Context and types of data.
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Web Form Security for Regular People

Lesson 2: Compliance


In the first lesson, we discussed which factors affect data laws and guidelines, respondent expectations, access control, and types of data. (Catch up here if you missed the first email.)

When you collect certain types of data, you're required to comply with the applicable data laws and policies to ensure that data is adequately protected and that personal information is kept private. Compliance lowers liability risks and keeps your audience informed of your data collection and privacy practices.

Today, we'll talk about different areas of compliance:
  • electronic signatures,
  • payments,
  • personal health information, and
  • privacy certification.

Electronic Signatures

When you collect electronic signatures for documents, keep in mind: the signature itself is just one part of the equation.

The tools you're using should handle the compliance to satisfy legal requirements, such as the encryption and the audit trails. You'll be able to collect e-signatures with FormAssembly soon, but you can also use a service such as 

However, as the form creator, it's most important for you to collect the personal information that ties the respondent to the signature. For example, you might collect the respondent's full name, email address, and IP address. The information serves to authenticate the content of the document. You need to prove that a particular individual has signed the document, and the more fields that can provide evidence, the better.


To collect credit card payments, you must be a PCI-certified merchant or use a third-party payment processor with certified PCI compliance, such as PayPal or Authorize.Net.

PCI stands for Payment Card Industry, and PCI Data Security Standards are managed by the card vendors, such as American Express and Visa International. Compliance with PCI Security Standards ensures the security of cardholder data through several requirements. For example, merchants must track and monitor access to cardholder data and all network resources.

You should also make sure that credit card information is left in the PCI-compliant service. Never export, print, or e-mail cardholder data.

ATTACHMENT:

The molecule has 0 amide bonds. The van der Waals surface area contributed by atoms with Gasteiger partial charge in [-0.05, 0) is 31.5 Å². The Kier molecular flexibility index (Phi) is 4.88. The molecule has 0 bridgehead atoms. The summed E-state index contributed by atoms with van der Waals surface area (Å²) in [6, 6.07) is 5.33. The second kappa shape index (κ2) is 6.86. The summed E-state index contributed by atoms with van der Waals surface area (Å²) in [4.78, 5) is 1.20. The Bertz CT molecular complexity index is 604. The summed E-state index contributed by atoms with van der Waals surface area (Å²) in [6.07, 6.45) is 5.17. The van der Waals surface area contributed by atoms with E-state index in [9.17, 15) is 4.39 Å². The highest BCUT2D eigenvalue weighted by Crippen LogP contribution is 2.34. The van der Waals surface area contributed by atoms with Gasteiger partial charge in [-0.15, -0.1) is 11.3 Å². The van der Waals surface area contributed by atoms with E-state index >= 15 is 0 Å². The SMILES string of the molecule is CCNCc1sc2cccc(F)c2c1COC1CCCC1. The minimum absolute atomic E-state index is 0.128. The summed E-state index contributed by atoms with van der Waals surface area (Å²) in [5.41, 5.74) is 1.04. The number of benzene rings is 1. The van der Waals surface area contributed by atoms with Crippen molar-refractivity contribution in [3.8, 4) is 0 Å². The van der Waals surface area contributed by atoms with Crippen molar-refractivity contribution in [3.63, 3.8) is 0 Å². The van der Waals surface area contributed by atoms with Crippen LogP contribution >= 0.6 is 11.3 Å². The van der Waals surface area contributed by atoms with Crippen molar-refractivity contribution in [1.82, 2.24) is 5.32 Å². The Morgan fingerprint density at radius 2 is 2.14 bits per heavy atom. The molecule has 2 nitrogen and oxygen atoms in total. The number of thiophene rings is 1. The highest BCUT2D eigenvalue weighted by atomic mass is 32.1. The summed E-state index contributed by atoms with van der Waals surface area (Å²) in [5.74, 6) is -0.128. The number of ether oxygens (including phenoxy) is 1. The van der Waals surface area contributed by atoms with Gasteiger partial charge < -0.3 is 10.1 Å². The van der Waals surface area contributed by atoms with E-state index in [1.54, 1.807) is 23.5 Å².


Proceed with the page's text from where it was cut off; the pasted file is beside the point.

Personal Health Information

If you collect personal health data, you must comply with the Health Insurance Portability and Accountability Act (HIPAA), which sets administrative, physical, and security standards to protect the privacy of personal health information. For example, not only must there be data backup and disaster recovery plans in place, but staff who access personal health information at any point must be properly screened, trained, and authorized.

Apps and services that collect personal health information,
such as the Fitbit and Apple Watch, may also fall under the governance of HIPAA.

Privacy Certification

Privacy certification, such as TRUSTed Websites privacy certificationgives a qualified endorsement of your privacy policy. The assessor, such as TRUSTe, will review your privacy practices to ensure that your privacy policy accurately reflects your data collection practices.

Privacy certification can be beneficial because it shows your audience that you're concerned with data privacy and that you've taken adequate steps towards transparency and compliance. TRUSTe can also serve as an arbitrator in the case of a data privacy dispute. Certification can also increase your customers' trust and confidence in you and your brand, and
 help identify some basic problems with your website.

However, certification is not the same thing as a comprehensive security audit. It will not solve any security issues or fix any problems. You'll need to address those on your own.

Up Next

In the next email, we'll cover encryption, data retention, and liabilities.

We'll end on October 21 at 2 PM EST with an online lesson on how you can put security practices into action with FormAssembly.

Have a great week!

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